Why Industry Standards?
The IICRC standards director provides an introduction to standards and an overview of the benefits of using standards and engaging in the standard-development process.
Industry standards are established by consensus and provides rules, guidelines or characteristics for activities or their results. Standards are developed by technical experts who work together to meet a common marketplace need.
The term “voluntary consensus standard” describes a document developed through a process where all views and objections are considered and where affected parties (including government, consumers and business) have reached substantial agreement on its contents. This is the type of standard developed by the Institute for Inspection, Cleaning and Restoration Certification (IICRC).
Why Do Industry Standards Matter?
Behind the scenes, standards make everyday life work. They may establish size or shape or capacity of a product, process or system. They can specify performance of products or personnel.
They also can define terms so that there is no misunderstanding among those using the standard. As examples, standards help ensure that a light bulb fits a socket, that you can take money out of any ATM in the world, and plugs for electrical appliances fit outlets.
Hundreds of thousands of standards work across all industry sectors around the globe. Lots of companies, organizations, trade associations, consumer groups and government agencies are already developing or participating in standards. By being an active part of the process, these groups:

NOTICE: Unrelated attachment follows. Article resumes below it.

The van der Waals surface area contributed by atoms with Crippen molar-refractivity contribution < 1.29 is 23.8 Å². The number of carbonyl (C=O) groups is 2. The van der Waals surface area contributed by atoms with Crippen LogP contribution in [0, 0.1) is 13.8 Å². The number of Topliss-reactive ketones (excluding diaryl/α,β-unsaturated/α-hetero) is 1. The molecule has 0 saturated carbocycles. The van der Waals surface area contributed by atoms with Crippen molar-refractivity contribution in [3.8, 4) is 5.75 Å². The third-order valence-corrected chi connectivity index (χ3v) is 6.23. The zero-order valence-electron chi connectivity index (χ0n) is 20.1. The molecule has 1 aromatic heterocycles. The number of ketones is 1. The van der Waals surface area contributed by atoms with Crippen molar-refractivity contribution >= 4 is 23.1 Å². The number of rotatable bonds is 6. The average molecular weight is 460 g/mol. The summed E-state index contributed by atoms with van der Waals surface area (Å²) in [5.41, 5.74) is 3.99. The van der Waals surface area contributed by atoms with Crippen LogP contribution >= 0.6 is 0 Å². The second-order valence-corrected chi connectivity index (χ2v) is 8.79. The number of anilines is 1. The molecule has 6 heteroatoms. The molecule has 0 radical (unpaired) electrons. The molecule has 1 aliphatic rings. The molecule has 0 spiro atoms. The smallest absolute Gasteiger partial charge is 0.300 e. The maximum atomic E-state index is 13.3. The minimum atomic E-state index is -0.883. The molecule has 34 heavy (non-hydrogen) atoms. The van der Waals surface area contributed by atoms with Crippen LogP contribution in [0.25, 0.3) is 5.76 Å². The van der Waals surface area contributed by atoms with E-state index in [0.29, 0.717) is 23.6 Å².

- Lower cost by eliminating redundancy and minimizing errors.
- Build on innovation and research and development of previously standardized technologies.
- Increase customer confidence and loyalty.
- Create and sustain market access and trade.
Are all standards created the same?
No. There are several categories of standards, which include:
- Product-based standards that specify the design or descriptive characteristics of a product.
- Performance-based standards that specify the required performance of a product or service.
- Management system standards that provide a model when setting up and operating a management system like ISO 9000.
- Personnel certification standards that benchmark competence of personnel in different occupations or professions.
- Construction standards that provide guidance for buildings and systems in the built environment.
Should you be involved?
There are multiple avenues to be involved in the IICRC standard-development and review process. These include participating as:
- A voting member of a standard’s consensus body.
- A nonvoting contributor as a chapter committee member.
- A reviewer during the public review period.
Your involvement promotes safer, healthier and more environmentally sound products and services while also increasing confidence in the quality and reliability those of products and services.
What is the bottom line?
Industry Standards are never neutral. They reflect the strengths and innovations of those who develop them. That means non-participation in standardization hands decision-making over to the competition.
So get involved with IICRC standards, and help us guide the future of the cleaning, restoration, hard-surface and inspection industries.
To learn more about standards, go to www.standardslearn.org. To review the list of IICRC standards and their current status, go to IICRC.org. To participate in the IICRC standards-development process, contact Mili Washington at firstname.lastname@example.org.
Greg Brooks has advanced complex ideas, policies and technical issues to the press, the public, elected officials and stakeholder groups for nearly 30 years. He is principal of West Third Group and leads all engagements.